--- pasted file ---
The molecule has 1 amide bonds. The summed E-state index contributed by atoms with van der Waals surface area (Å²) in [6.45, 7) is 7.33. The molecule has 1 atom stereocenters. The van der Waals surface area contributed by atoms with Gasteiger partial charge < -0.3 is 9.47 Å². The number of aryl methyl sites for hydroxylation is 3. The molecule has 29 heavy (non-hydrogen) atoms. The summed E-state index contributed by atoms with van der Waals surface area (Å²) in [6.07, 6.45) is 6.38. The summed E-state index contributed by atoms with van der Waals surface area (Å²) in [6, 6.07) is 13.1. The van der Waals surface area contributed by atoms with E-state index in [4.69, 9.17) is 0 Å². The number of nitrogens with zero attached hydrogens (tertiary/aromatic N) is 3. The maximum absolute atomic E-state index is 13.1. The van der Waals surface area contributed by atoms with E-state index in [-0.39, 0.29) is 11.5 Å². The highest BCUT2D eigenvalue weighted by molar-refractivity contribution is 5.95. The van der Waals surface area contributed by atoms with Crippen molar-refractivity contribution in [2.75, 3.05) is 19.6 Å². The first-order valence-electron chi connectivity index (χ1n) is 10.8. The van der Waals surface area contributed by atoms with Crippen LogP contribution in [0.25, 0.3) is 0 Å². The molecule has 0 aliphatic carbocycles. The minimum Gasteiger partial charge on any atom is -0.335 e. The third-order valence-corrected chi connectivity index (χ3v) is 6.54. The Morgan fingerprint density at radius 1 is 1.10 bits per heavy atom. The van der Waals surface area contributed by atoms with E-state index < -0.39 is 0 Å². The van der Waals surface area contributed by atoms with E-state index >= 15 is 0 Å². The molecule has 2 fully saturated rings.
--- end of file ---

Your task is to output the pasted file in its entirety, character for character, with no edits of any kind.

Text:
The molecule has 1 amide bonds. The summed E-state index contributed by atoms with van der Waals surface area (Å²) in [6.45, 7) is 7.33. The molecule has 1 atom stereocenters. The van der Waals surface area contributed by atoms with Gasteiger partial charge < -0.3 is 9.47 Å². The number of aryl methyl sites for hydroxylation is 3. The molecule has 29 heavy (non-hydrogen) atoms. The summed E-state index contributed by atoms with van der Waals surface area (Å²) in [6.07, 6.45) is 6.38. The summed E-state index contributed by atoms with van der Waals surface area (Å²) in [6, 6.07) is 13.1. The van der Waals surface area contributed by atoms with E-state index in [4.69, 9.17) is 0 Å². The number of nitrogens with zero attached hydrogens (tertiary/aromatic N) is 3. The maximum absolute atomic E-state index is 13.1. The van der Waals surface area contributed by atoms with E-state index in [-0.39, 0.29) is 11.5 Å². The highest BCUT2D eigenvalue weighted by molar-refractivity contribution is 5.95. The van der Waals surface area contributed by atoms with Crippen molar-refractivity contribution in [2.75, 3.05) is 19.6 Å². The first-order valence-electron chi connectivity index (χ1n) is 10.8. The van der Waals surface area contributed by atoms with Crippen LogP contribution in [0.25, 0.3) is 0 Å². The molecule has 0 aliphatic carbocycles. The minimum Gasteiger partial charge on any atom is -0.335 e. The third-order valence-corrected chi connectivity index (χ3v) is 6.54. The Morgan fingerprint density at radius 1 is 1.10 bits per heavy atom. The van der Waals surface area contributed by atoms with E-state index < -0.39 is 0 Å². The van der Waals surface area contributed by atoms with E-state index >= 15 is 0 Å². The molecule has 2 fully saturated rings.